Android was my operating system of choice for two and a half years. I chose Android because it was affordable and because I didn’t think twice about it. But after I spent a considerable amount of time exploring Google’s offerings, I ditched their products in favor of using only Apple products: and I haven’t looked back.
When people talk to me about why I switched ecosystems, I reply with, “it just works.”
See, I work in social media marketing and website development, as well as here at YourTechExplained. I spend my day relying on technology to make my job go faster. When my laptop slows down on me or crashes and I can’t finish editing a video, that’s a problem. When I have to go out searching for pieces of software so that I can send a video from my computer to my phone, that’s a problem. When I have to spend time trying to connect Bluetooth earbuds to my phone just to pick up a phone call, that’s a problem.
See the pattern? In order to work in the most efficient manner, I need my technology to “just work” and to talk to each other.
That’s what Apple does for me. It does all that, and just that. Sure, I can’t do fancy arrangements with my home screen. I don’t care — it doesn’t affect my workflow. iOS notifications aren’t the greatest. True story, but I answer them fast enough that it doesn’t bother me. iPhones have terrible battery life. Yup, they do. That’s why I carry around an Anker power bank and charging cable most places. There are inconveniences, but they don’t outweigh the positives.
I love my MacBook Pro. It’s one of the fastest computers out there, and it simply works. It works extremely well. Editing 4K video on the go or just typing up documents, it handles everything like a champ. I’ve never had it crash on me, slow down, or not connect to the printer — all problems that I see people encounter on a daily basis. The lack of traditional ports doesn’t bother me, in fact, I love the USB-C lifestyle. Who doesn’t like being able to plug in the power cord on the left or the right?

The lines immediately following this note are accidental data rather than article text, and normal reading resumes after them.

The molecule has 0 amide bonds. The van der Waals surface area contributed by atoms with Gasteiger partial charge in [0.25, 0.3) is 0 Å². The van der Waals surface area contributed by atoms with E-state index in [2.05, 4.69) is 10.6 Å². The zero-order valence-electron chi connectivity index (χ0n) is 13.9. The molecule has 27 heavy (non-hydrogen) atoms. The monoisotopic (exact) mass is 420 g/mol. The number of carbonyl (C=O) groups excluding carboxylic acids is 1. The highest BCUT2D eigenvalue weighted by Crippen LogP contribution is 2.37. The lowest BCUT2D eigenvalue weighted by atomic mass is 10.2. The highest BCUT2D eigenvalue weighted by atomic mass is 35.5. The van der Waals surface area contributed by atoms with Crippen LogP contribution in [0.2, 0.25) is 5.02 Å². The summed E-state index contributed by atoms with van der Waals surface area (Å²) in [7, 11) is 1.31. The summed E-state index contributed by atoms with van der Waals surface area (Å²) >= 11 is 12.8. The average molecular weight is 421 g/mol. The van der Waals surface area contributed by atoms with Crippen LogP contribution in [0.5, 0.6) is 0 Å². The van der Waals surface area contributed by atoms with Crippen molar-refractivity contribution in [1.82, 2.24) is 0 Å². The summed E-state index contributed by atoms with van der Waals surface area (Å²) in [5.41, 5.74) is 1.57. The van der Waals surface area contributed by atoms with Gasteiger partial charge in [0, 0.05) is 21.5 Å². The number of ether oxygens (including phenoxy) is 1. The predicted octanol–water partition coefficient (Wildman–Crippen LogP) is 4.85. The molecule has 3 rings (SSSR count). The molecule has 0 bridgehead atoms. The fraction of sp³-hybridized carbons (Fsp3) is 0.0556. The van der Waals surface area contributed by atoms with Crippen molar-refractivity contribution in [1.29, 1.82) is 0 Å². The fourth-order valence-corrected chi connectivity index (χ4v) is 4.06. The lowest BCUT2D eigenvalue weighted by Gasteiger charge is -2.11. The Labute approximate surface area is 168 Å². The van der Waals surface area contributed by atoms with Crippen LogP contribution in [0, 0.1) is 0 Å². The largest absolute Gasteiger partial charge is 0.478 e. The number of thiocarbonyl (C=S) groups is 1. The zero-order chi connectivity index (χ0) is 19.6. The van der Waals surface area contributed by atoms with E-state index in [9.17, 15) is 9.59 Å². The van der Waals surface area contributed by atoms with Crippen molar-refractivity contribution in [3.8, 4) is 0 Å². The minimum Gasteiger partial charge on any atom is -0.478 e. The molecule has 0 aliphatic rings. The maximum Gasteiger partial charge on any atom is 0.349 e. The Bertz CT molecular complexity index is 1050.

What’s more, my MacBook can talk to all my other devices, such as my iPhone and iPad. My favorite way that the hardware talks together is with AirDrop. For my work, I often send over videos and photos from my computer to my phone so I can post them on Instagram. It’s super easy to send anything through AirDrop. It takes only a second to send over short videos and photos. Larger videos take less than a minute!
Yes, those things. I love them. I paired them once with my iPhone 7 and now I can use them on my Apple Watch, MacBook, iPad, Apple TV — all without repairing them each time. Simply press connect on each device and boom, connected. My favorite part is using these for calls. Call coming in? AirPods are out of their case, in my ears and connected within 10 seconds.
These are just some of the things I love about Apple products that make the whole experience worth it. Not only is the software experience beautiful — it’s beautiful on Android, too — but the hardware itself talks to each other. The same can’t be said for a Chromebook and an Android phone.
The other night I was installing Prime Video on the Apple TV. When I went to type in the password, a notification popped on my iPhone, prompting me to enter the password via my iPhone instead of on the TV. Just like that, it worked. The Apple TV app wasn’t even installed!
Here’s another example. When my iPhone is near my MacBook, I can make and receive calls on my MacBook. Not just to those with iPhones, to any mobile number or landline number. It works fantastic. Adding on to this, the same is true for my Apple Watch. If I’m running around and don’t have time to pull my phone out of my pocket, I can just take a call via my Watch, and the person on the other end wouldn’t even know.
There’s also the beauty of upgrading to a new MacBook and having all my files, programs, and pictures moved over to the new MacBook — I was even signed into most programs when I switched.
iOS and macOS blend into the background, allowing you to work easily between devices without letting technology interrupt you. Android doesn’t have the tightly knit integrations and cross-device chatting that Apple does.
“It just works.” that’s why I switched to Apple.